4. The form of the issue requires to be correctly appreciated. It refers to the wajib-ul-arz for village Atarsuiya prepared at the settlement of 1875 A.D. This document draws a distinction between that portion of the village area which is situated within the limits of Allahabad city and the portion outside those limits. Tenants residing within the city are recognized as having a right of transfer in respect of their houses 'along with the sites,' without reference to the zamindars. Tenants residing outside the limits of the city may sell the materials of their houses after paying one fourth of the sale price to the zamindars. The finding of the lower appellate court is that the land in suit is situated outside the limits of the city, as those limits were understood when the settlement record of 1875 was drawn up. I think it would be easy to criticise the reasons given for this finding. The learned Subordinate Judge has regarded it as decisive that the site of the house in suit can be shown to have been cultivated land at the previous settlement of 1839, and that it was part of the area dealt with at the last partition of village Atarsuiya, The latter circumstance is of no weight, unless and until it be further shown that the village area recognized as within the city limits at the settlement of 1875 was not also formally apportioned between the various new mahals formed at the last partition. The former seems to me of very slight weight. I think, however, that I am bound to treat the finding as one of fact and to decline to reconsider it in second appeal. I cannot stretch the finding beyond the ground actually ^covered by it. We were asked to accept it as a finding of a fact that the land in suit must be regarded as situated in a purely agricultural village, and therefore subject to all the presumptions of law which have been laid down, in various published decisions of this Court, as applicable to the sites of houses he situated. An issue of this sort has always been regarded in this Court as a mixed question of fact and of law. It is necessary to examine the facts actually found by the court below, and then to consider whether these justify the conclusions of law upon which the decision of that court is based.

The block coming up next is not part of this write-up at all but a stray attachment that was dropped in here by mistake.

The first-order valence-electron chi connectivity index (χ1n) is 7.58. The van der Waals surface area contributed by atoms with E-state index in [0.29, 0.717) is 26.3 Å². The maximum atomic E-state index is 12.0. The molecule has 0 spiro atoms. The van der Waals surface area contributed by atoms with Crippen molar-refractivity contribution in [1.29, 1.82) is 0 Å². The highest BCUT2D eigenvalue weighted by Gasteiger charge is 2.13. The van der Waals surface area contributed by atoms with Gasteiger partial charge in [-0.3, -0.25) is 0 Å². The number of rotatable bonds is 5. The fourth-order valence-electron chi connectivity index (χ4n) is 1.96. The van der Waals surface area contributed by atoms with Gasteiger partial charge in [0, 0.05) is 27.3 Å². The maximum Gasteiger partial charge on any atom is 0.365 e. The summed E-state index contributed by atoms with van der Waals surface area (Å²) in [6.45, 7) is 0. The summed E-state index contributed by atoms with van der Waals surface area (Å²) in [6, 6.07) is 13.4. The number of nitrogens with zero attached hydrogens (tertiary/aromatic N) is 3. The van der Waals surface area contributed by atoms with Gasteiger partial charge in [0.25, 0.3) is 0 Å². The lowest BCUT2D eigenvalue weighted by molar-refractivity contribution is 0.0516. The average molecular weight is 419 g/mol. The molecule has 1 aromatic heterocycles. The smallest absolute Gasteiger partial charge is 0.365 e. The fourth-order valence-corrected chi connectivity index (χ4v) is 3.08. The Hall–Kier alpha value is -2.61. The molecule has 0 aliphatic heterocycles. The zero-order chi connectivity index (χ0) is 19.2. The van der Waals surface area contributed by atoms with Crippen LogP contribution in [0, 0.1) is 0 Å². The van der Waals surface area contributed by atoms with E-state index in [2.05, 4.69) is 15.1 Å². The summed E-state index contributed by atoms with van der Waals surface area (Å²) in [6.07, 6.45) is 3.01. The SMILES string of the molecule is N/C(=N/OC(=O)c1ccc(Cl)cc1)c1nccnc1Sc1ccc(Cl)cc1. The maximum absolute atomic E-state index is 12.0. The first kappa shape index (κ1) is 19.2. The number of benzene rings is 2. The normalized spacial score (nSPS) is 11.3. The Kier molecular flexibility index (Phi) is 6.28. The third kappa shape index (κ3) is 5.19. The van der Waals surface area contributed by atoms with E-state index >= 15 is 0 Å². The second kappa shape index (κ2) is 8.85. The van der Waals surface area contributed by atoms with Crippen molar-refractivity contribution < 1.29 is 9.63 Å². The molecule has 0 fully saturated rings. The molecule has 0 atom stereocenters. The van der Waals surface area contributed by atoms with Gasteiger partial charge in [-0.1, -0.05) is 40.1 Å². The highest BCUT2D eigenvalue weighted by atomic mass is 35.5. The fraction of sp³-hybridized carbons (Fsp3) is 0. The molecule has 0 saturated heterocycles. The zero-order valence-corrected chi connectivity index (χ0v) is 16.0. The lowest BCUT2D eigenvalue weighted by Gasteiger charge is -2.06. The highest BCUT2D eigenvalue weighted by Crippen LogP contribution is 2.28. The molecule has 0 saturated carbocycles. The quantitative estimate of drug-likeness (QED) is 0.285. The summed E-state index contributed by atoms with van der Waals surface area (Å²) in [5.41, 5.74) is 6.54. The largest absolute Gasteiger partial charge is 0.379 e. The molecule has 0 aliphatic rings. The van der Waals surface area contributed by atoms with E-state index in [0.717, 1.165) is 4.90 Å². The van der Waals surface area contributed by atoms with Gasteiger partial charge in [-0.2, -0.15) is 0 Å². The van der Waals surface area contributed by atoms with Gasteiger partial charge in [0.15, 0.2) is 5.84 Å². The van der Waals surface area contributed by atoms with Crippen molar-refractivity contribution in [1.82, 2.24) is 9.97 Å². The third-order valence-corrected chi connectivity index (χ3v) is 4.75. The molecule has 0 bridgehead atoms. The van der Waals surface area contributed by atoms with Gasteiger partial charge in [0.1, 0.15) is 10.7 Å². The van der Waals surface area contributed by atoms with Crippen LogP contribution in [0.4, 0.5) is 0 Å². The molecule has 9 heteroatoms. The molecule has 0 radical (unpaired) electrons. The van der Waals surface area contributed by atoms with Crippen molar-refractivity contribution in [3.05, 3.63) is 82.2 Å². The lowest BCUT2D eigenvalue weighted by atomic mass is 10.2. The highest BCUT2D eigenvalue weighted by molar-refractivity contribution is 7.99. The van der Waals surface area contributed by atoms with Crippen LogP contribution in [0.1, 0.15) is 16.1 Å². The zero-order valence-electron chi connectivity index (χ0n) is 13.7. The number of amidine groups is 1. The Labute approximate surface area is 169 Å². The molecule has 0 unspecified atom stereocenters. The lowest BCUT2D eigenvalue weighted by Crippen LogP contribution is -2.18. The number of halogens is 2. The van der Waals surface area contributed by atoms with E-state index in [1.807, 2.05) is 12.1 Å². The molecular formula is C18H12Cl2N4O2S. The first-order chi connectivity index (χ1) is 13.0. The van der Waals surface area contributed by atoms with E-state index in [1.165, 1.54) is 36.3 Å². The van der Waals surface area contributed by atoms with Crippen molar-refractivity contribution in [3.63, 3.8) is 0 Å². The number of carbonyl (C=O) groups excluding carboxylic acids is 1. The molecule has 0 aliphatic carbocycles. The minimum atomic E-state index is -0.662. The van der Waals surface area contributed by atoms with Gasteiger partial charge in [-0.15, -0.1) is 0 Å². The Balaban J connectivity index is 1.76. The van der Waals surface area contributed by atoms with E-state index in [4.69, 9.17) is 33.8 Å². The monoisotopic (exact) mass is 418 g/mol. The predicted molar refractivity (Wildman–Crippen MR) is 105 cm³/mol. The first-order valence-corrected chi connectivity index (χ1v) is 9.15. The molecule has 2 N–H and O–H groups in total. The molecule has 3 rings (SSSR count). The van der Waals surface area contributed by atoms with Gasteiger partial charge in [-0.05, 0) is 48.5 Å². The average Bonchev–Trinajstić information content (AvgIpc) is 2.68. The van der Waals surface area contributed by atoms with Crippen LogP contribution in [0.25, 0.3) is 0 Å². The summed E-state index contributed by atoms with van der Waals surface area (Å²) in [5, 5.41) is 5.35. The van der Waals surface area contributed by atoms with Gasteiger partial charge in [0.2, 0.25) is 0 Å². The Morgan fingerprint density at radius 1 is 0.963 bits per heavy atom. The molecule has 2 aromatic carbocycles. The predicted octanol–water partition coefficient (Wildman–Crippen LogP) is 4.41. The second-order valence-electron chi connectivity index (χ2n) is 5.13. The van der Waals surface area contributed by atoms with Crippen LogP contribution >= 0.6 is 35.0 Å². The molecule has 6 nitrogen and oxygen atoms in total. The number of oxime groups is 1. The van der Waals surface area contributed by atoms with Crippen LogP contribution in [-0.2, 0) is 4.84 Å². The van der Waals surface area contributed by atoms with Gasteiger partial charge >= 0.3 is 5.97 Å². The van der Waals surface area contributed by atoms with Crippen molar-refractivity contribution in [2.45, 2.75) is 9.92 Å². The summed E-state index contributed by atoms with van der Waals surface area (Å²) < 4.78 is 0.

5. There is, as both the courts below have recognized, another portion of the wajib-ul-arz of 1875 which has an important bearing on the question in issue. In the eighth paragraph of that record reference is made to the butchers' quarter (abadi qassaban) in respect of which it is recorded that, inasmuch as the butchers were permitted to build upon land which had been under cultivation at the previous settlement of 1839, they paid rent for the sites of their houses at a uniform rate of Rs. 10 per bigha, which rent could not be reduced and was not liable to enhancement, except by order of some competent authority or court. This entry requires to be considered in connection with other evidence on the record, not perhaps of great value in itself, but important as explaining the formation of this 'butcher's quarter' in village Atarsuiya. The following facts seem to have been treated by the lower appellate court as substantially established; they were not questioned in argument before us, and I think I am justified in treating them as established without discussing the precise evidence on which they rest. Some time shortly after the mutiny of 1857, the estates of one or more co-sharers in village Atarsuiya were confiscated by Government, on account of the disloyalty of the proprietors. The Government was, therefore, for a time a co-sharer in village Atarsuiya. At about the same time a question arose as to the advisability of settling the butchers of Allahabad in some convenient locality on the outskirts of the city. Negotiations must have taken place between the local land-holders, the, butchers and the Local Government, the latter probably acting both in its executive capacity and as one of the co-sharers in the village. The result was the arrangement referred to in the eighth paragraph of the wajib-ul-arz of 1875. A certain area previously under cultivation was given up by the proprietary body for the formation of the new 'abadi qassaban.' The butchers no doubt built their own houses. They covenanted to pay a ground rent, Rs. 10 per bigha, to the proprietors of the soil. This seems to be a substantial rent; I notice that the learned Munsif was of opinion that it is considerably in excess of anything the proprietors could hope to obtain even now by letting this land for agricultural purposes. There was a covenant securing the permanence of this rate of rent; unless it should be lowered or enhanced by some competent authority. This last expression is no doubt somewhat vague; but it is impossible to interpret it as anything but a stipulation against arbitrary enhancement at the will and pleasure of the proprietors. The 'abadi qassaban' thus formed is what is now known as the Atala Mohalla of Allahabad city, referred to in the plaint as the residence of defendant No. 2. It has long since been included within municipal limits.